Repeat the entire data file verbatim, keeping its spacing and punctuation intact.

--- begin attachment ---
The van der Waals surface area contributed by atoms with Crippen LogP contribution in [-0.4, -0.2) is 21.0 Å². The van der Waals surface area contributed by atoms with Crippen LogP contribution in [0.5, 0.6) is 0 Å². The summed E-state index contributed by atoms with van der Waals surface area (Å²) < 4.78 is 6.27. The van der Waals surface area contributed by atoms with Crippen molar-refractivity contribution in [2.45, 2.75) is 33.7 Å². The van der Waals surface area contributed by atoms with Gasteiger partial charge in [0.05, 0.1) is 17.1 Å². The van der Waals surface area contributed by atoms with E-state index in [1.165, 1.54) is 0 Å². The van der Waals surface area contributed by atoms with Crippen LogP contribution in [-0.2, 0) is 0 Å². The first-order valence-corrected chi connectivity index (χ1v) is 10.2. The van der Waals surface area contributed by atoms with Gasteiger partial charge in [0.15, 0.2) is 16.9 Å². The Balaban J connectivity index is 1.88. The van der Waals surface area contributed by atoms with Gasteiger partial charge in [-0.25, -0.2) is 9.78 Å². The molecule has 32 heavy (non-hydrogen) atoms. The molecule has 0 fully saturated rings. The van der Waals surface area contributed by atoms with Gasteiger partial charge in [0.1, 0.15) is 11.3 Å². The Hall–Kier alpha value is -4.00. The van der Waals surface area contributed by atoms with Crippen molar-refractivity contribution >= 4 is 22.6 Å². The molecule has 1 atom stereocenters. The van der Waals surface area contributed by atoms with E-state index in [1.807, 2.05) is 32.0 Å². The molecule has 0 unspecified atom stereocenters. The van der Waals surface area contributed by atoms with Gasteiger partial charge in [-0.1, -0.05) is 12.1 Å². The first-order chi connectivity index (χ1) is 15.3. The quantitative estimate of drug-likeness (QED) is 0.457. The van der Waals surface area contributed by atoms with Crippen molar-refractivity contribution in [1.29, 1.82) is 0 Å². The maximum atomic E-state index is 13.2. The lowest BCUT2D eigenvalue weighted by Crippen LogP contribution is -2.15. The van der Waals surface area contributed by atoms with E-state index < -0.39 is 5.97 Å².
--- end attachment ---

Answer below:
The van der Waals surface area contributed by atoms with Crippen LogP contribution in [-0.4, -0.2) is 21.0 Å². The van der Waals surface area contributed by atoms with Crippen LogP contribution in [0.5, 0.6) is 0 Å². The summed E-state index contributed by atoms with van der Waals surface area (Å²) < 4.78 is 6.27. The van der Waals surface area contributed by atoms with Crippen molar-refractivity contribution in [2.45, 2.75) is 33.7 Å². The van der Waals surface area contributed by atoms with Gasteiger partial charge in [0.05, 0.1) is 17.1 Å². The van der Waals surface area contributed by atoms with E-state index in [1.165, 1.54) is 0 Å². The van der Waals surface area contributed by atoms with Crippen LogP contribution in [-0.2, 0) is 0 Å². The first-order valence-corrected chi connectivity index (χ1v) is 10.2. The van der Waals surface area contributed by atoms with Gasteiger partial charge in [0.15, 0.2) is 16.9 Å². The Balaban J connectivity index is 1.88. The van der Waals surface area contributed by atoms with Gasteiger partial charge in [-0.25, -0.2) is 9.78 Å². The molecule has 32 heavy (non-hydrogen) atoms. The molecule has 0 fully saturated rings. The van der Waals surface area contributed by atoms with Gasteiger partial charge in [0.1, 0.15) is 11.3 Å². The Hall–Kier alpha value is -4.00. The van der Waals surface area contributed by atoms with Crippen molar-refractivity contribution >= 4 is 22.6 Å². The molecule has 1 atom stereocenters. The van der Waals surface area contributed by atoms with E-state index in [1.807, 2.05) is 32.0 Å². The molecule has 0 unspecified atom stereocenters. The van der Waals surface area contributed by atoms with Gasteiger partial charge in [-0.1, -0.05) is 12.1 Å². The first-order chi connectivity index (χ1) is 15.3. The quantitative estimate of drug-likeness (QED) is 0.457. The van der Waals surface area contributed by atoms with Crippen molar-refractivity contribution in [1.29, 1.82) is 0 Å². The maximum atomic E-state index is 13.2. The lowest BCUT2D eigenvalue weighted by Crippen LogP contribution is -2.15. The van der Waals surface area contributed by atoms with E-state index < -0.39 is 5.97 Å².